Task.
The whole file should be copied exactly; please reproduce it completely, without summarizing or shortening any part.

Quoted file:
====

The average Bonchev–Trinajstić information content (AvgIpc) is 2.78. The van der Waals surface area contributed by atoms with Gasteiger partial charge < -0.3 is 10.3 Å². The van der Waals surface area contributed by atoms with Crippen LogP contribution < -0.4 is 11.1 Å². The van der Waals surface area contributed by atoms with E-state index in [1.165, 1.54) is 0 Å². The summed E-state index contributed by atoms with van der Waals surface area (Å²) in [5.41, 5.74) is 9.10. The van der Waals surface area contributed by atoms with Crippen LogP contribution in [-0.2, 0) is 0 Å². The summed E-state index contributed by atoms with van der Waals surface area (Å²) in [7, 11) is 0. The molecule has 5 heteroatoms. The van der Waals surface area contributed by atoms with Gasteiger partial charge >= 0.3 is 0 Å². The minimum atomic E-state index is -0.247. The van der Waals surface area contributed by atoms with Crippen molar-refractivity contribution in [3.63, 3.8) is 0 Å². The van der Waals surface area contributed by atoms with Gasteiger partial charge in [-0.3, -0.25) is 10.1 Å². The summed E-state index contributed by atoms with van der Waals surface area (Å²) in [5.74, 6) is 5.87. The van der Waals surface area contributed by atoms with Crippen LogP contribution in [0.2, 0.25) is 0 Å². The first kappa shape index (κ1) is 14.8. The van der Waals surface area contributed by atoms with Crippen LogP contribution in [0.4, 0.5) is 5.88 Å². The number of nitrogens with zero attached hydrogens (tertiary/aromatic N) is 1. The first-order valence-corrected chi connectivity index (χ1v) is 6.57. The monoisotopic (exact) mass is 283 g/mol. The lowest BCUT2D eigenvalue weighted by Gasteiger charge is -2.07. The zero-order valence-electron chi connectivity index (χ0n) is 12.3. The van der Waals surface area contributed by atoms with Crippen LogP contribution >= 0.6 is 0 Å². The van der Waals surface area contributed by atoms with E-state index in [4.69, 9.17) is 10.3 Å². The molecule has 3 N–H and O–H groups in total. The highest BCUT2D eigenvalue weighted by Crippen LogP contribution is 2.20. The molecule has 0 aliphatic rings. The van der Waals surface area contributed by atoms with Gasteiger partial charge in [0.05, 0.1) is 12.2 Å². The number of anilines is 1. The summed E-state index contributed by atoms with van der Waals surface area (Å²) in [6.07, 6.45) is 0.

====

The average Bonchev–Trinajstić information content (AvgIpc) is 2.78. The van der Waals surface area contributed by atoms with Gasteiger partial charge < -0.3 is 10.3 Å². The van der Waals surface area contributed by atoms with Crippen LogP contribution < -0.4 is 11.1 Å². The van der Waals surface area contributed by atoms with E-state index in [1.165, 1.54) is 0 Å². The summed E-state index contributed by atoms with van der Waals surface area (Å²) in [5.41, 5.74) is 9.10. The van der Waals surface area contributed by atoms with Crippen LogP contribution in [-0.2, 0) is 0 Å². The summed E-state index contributed by atoms with van der Waals surface area (Å²) in [7, 11) is 0. The molecule has 5 heteroatoms. The van der Waals surface area contributed by atoms with Gasteiger partial charge >= 0.3 is 0 Å². The minimum atomic E-state index is -0.247. The van der Waals surface area contributed by atoms with Crippen molar-refractivity contribution in [3.63, 3.8) is 0 Å². The van der Waals surface area contributed by atoms with Gasteiger partial charge in [-0.3, -0.25) is 10.1 Å². The summed E-state index contributed by atoms with van der Waals surface area (Å²) in [5.74, 6) is 5.87. The van der Waals surface area contributed by atoms with Crippen LogP contribution in [0.2, 0.25) is 0 Å². The first kappa shape index (κ1) is 14.8. The van der Waals surface area contributed by atoms with Crippen LogP contribution in [0.4, 0.5) is 5.88 Å². The number of nitrogens with zero attached hydrogens (tertiary/aromatic N) is 1. The first-order valence-corrected chi connectivity index (χ1v) is 6.57. The monoisotopic (exact) mass is 283 g/mol. The lowest BCUT2D eigenvalue weighted by Gasteiger charge is -2.07. The zero-order valence-electron chi connectivity index (χ0n) is 12.3. The van der Waals surface area contributed by atoms with Crippen LogP contribution >= 0.6 is 0 Å². The van der Waals surface area contributed by atoms with E-state index in [4.69, 9.17) is 10.3 Å². The molecule has 3 N–H and O–H groups in total. The highest BCUT2D eigenvalue weighted by Crippen LogP contribution is 2.20. The molecule has 0 aliphatic rings. The van der Waals surface area contributed by atoms with Gasteiger partial charge in [0.05, 0.1) is 12.2 Å². The number of anilines is 1. The summed E-state index contributed by atoms with van der Waals surface area (Å²) in [6.07, 6.45) is 0.